Whispers and rumors of whispers continue to circulate about the new Xbox and its increasingly probable lack of compatibility with Xbox 360 games. Most industry analysts are convinced that this will hamper sales of the coming console, and with good reason; a long list of backwards (forward?)-compatible games gives fledgling hardware instant added value to potential buyers, lifting the purchase of a new system out of the arena of frugal practicality (“$500 for a machine that will only play these six lousy launch titles? Are they crazy?”), and boosting it into the aurora-rich thermosphere of spendthrift rationalization (“Not only will it play these six great launch titles, but all my current games to boot! This is the best bargain in the history of gaming! All for only $500!).
The reason for the change lies in the systems’ CPUs; the 360’s Xenon processor is based on the PowerPC instruction set architecture, and the forthcoming Xbox (and the PlayStation 4) will use the x86 architecture. This will make the newer systems simpler to write software for, but it’ll also make backwards compatibility impossible without the use of either an emulator, or — in the case of the Xbox — the inclusion of a Xenon CPU alongside its AMD Jaguar APU, a feature which would be prohibitively expensive. There’s no other way around this; trying to play a 360 game on a system without emulation software or a PowerPC-based processor would be like trying to get a chimpanzee to read Les Miserables to a peanut butter and jelly sandwich.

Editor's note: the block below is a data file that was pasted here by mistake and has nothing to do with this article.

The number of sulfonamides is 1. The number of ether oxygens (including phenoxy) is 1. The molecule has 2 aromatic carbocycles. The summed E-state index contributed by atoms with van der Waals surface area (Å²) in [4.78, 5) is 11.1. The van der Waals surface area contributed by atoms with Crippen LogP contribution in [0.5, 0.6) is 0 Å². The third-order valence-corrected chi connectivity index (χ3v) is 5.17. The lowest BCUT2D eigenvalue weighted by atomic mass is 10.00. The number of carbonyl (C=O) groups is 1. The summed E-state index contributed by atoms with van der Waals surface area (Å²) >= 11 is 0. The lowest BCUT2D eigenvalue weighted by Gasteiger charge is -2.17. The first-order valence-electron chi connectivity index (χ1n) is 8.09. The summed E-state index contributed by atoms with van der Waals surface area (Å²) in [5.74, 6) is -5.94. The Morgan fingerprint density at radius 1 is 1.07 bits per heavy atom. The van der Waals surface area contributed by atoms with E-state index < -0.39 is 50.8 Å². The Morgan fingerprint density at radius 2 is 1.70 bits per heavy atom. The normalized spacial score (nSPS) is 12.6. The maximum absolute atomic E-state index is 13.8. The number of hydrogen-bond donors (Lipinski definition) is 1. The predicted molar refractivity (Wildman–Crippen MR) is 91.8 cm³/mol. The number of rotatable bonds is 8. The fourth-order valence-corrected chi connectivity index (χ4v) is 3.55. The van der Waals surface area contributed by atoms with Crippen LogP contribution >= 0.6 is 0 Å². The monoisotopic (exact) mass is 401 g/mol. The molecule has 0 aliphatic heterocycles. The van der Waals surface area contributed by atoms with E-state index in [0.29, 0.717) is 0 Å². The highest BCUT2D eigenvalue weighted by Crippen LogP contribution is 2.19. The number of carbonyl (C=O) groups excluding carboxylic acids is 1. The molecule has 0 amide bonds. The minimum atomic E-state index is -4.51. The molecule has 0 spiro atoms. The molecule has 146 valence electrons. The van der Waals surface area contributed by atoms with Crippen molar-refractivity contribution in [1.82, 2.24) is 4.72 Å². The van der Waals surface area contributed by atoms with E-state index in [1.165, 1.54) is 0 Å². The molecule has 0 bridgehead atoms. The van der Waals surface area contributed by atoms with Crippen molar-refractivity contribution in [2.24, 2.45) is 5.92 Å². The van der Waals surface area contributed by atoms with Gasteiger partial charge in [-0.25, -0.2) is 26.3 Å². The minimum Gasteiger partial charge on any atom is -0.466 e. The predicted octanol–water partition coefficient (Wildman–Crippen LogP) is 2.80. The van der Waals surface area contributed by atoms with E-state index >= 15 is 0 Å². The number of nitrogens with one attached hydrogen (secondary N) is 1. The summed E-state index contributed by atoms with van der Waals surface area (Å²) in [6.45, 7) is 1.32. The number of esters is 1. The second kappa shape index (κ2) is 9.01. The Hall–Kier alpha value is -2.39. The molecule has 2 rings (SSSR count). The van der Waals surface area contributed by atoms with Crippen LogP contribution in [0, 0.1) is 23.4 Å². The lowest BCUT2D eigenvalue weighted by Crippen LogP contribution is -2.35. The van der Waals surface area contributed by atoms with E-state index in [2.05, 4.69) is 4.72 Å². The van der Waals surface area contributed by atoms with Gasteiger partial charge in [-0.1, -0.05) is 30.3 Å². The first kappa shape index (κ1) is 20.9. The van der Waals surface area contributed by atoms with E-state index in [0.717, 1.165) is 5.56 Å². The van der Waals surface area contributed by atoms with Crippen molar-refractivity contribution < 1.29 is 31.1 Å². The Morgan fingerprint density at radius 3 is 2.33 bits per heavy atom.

The Cry Goes Up Both Far and Near
Asking people to give up eight years’ worth of 360 titles in exchange for a promise of better things to come will cause many potential early adopters to put off the decision to buy, so sure, eliminating backwards compatibility will hurt sales of the new Xbox at first. In the 26.2 of things, though, it’ll lead to better games.